by Marlene Kern Fischer

I often joke about how boys are so different than girls, a fact which is undeniable. Living in an all-male household has given me an opportunity to study how they think and communicate, sort of like Jane Goodall did with chimpanzees.

After nearly three decades of mothering I can say with all certainty that boys feel every bit as deeply as girls and are perhaps even more nostalgic.

Case in point- The haircut kiss.

Back when they were really little, and I would take them for a haircut, my boys would get a “haircut kiss” from me. I was always amazed at how much less they looked like babies after a haircut and I think the kisses made us both feel better.

As my sons got older, they squirmed a bit when I gave them those haircut kisses but for the most part they tolerated them fairly well. They probably sensed there was no use resisting. In addition to the kisses, I would tell them how handsome they looked, (which off course they did). My youngest son in particular hated getting haircuts so I only forced him to get one every once in a while. Truth be told, I actually loved his unruly blond curls and cringed a little when I saw them on the linoleum floor. Nowadays, this youngest son of mine likes his hair short and goes for haircuts quite often; sadly, those curls are a thing of the past.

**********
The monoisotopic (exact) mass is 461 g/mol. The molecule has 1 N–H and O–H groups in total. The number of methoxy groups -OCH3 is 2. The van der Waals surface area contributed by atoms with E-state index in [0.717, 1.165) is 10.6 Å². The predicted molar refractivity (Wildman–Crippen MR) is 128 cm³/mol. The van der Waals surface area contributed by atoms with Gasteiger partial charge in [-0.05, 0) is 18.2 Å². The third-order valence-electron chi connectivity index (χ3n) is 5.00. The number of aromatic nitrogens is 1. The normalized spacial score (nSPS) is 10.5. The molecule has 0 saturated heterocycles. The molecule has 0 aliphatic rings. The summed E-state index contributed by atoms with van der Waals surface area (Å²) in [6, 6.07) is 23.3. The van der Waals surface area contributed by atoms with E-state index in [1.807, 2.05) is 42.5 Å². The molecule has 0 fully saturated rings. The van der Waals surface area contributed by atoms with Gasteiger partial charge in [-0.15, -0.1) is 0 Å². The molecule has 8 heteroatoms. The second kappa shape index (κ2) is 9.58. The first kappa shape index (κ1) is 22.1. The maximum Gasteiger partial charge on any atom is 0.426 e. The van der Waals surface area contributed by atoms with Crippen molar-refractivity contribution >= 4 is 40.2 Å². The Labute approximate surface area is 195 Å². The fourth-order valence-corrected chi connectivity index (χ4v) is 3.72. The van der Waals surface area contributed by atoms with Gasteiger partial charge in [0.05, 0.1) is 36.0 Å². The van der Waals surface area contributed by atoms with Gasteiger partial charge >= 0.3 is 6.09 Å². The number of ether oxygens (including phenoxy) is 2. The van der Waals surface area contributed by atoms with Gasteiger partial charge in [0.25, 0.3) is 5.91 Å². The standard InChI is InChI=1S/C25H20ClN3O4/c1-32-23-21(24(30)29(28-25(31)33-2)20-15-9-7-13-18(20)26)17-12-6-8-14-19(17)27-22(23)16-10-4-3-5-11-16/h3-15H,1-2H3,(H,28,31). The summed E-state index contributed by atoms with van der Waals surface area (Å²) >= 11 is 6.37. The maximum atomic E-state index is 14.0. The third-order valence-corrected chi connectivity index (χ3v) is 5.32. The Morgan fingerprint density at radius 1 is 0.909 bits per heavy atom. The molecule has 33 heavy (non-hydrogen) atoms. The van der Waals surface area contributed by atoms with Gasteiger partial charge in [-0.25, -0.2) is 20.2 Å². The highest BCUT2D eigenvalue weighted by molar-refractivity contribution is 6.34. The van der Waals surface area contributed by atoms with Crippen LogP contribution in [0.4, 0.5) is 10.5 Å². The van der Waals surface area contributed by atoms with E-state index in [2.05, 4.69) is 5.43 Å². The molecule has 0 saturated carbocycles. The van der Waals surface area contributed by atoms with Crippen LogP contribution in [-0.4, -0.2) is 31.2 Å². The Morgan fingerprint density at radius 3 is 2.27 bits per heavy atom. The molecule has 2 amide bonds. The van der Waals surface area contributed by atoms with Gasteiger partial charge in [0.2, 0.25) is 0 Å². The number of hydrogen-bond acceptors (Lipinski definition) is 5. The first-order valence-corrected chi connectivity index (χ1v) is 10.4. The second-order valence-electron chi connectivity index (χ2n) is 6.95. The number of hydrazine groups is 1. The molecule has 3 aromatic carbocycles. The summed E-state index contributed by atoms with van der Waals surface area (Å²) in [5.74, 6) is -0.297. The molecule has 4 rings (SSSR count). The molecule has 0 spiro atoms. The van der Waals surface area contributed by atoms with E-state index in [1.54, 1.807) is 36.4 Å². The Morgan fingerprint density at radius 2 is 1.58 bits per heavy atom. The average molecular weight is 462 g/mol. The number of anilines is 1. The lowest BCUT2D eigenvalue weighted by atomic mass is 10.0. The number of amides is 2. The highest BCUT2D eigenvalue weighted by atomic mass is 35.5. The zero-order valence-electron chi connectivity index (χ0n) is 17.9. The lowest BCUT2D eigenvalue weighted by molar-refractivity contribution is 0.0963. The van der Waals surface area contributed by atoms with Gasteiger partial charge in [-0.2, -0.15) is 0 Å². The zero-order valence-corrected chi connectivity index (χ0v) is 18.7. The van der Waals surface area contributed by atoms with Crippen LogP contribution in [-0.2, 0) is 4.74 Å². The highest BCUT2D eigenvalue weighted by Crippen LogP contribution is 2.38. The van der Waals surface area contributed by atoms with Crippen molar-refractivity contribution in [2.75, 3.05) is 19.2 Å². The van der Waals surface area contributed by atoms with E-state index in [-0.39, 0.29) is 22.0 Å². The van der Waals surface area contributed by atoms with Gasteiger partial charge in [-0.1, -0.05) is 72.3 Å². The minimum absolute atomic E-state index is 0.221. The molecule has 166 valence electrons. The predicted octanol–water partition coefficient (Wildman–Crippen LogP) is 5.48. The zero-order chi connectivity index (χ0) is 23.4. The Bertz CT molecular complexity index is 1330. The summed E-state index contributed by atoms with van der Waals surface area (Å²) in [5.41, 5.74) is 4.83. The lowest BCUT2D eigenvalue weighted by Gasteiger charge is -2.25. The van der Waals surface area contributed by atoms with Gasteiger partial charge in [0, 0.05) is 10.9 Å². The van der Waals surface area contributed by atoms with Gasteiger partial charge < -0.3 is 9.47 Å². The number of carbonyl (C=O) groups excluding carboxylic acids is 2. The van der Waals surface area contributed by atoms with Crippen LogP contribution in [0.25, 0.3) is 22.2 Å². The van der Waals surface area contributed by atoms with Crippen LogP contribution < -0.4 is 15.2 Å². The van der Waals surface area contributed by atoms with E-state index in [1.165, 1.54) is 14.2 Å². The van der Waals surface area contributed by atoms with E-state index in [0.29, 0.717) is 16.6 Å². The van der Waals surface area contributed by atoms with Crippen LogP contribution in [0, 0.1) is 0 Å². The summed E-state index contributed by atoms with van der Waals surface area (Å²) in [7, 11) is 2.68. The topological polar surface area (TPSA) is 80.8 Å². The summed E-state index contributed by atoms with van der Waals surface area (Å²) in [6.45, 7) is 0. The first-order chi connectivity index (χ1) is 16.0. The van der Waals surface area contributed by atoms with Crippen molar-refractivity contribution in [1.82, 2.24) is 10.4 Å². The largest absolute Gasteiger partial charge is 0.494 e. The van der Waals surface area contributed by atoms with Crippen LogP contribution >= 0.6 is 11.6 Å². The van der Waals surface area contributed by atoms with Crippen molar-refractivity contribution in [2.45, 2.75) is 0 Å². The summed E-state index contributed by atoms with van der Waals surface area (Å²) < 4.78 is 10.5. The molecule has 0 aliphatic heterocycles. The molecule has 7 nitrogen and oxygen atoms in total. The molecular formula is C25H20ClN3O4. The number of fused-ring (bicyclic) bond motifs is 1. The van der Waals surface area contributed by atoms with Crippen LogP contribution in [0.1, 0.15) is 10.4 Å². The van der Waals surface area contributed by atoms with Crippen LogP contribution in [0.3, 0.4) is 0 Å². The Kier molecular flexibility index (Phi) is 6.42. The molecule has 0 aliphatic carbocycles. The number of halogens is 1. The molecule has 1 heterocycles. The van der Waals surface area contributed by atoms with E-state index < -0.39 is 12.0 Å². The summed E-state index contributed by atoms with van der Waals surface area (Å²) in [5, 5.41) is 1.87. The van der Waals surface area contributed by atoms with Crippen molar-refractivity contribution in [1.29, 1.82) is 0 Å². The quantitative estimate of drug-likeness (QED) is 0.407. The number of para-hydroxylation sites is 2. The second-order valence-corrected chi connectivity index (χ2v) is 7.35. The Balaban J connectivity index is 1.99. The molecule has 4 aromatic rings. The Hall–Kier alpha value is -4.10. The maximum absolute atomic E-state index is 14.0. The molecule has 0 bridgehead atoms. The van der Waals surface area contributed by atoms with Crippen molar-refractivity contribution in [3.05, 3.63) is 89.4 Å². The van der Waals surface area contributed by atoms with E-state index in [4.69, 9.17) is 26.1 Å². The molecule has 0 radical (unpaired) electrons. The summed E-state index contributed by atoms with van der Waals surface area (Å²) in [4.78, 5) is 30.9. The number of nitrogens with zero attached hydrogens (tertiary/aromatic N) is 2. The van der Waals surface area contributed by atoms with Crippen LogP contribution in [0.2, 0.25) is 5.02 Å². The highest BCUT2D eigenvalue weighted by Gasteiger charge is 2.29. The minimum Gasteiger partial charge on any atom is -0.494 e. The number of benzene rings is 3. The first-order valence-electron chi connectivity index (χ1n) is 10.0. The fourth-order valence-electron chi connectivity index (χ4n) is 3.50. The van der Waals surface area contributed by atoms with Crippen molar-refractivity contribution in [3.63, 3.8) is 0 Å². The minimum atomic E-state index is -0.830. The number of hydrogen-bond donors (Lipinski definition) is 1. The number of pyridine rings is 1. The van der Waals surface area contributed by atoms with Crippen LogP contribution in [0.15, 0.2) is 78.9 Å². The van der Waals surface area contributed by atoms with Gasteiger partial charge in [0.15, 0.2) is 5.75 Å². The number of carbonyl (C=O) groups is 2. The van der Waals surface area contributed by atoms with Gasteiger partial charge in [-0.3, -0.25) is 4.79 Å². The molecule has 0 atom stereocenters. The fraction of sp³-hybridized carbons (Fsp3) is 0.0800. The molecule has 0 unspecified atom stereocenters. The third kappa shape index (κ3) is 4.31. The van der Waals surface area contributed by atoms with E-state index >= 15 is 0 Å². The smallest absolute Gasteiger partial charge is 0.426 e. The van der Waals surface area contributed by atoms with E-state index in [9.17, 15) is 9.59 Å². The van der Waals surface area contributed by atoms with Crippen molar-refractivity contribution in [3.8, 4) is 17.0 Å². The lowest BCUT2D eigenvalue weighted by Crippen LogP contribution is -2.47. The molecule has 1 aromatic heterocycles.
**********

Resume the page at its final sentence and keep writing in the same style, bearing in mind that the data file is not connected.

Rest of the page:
When my sons became old enough to take money from my wallet and drive themselves for their haircuts, a curious thing happened. As soon as they got home, they would find me and offer me their cheek for their kiss and wait to be told how handsome they looked. Of course, I was only too happy to oblige. I would smile to myself, thinking my little boys were still in these young men and I was touched that they wanted to keep our tradition going.

Side note—over the years some of the haircuts my sons got were a little, shall we say, odd, however, unless I was completely appalled I stuck to the script.

Since my sons have moved out and gone off on their own, I generally no longer get to see them after they get a haircut, but if they happen to mention it, I send them a text with a kiss emoji.

The other day, I was Facetiming with my middle son who is working remotely from his girlfriend’s house in Michigan and I noticed that his hair looked shorter so I asked him if he had had a haircut. He said “yes” and then pointed to his cheek for a remote kiss. I gladly threw one to him and told him how handsome he looked.

I have no doubt my sons will remember those haircut kisses for the rest of their lives and perhaps someday offer them to their own children.

Marlene Kern Fischer, the brilliant blogger behind Thoughts from Aisle 4, is the author of Gained a Daughter But Nearly Lost My Mind: How I Planned a Backyard Wedding During a Pandemic. This must-read story, available on amazon.com, is a perfect house gift, holiday gift, or “just because” pick up for any friend who needs a good laugh or cry.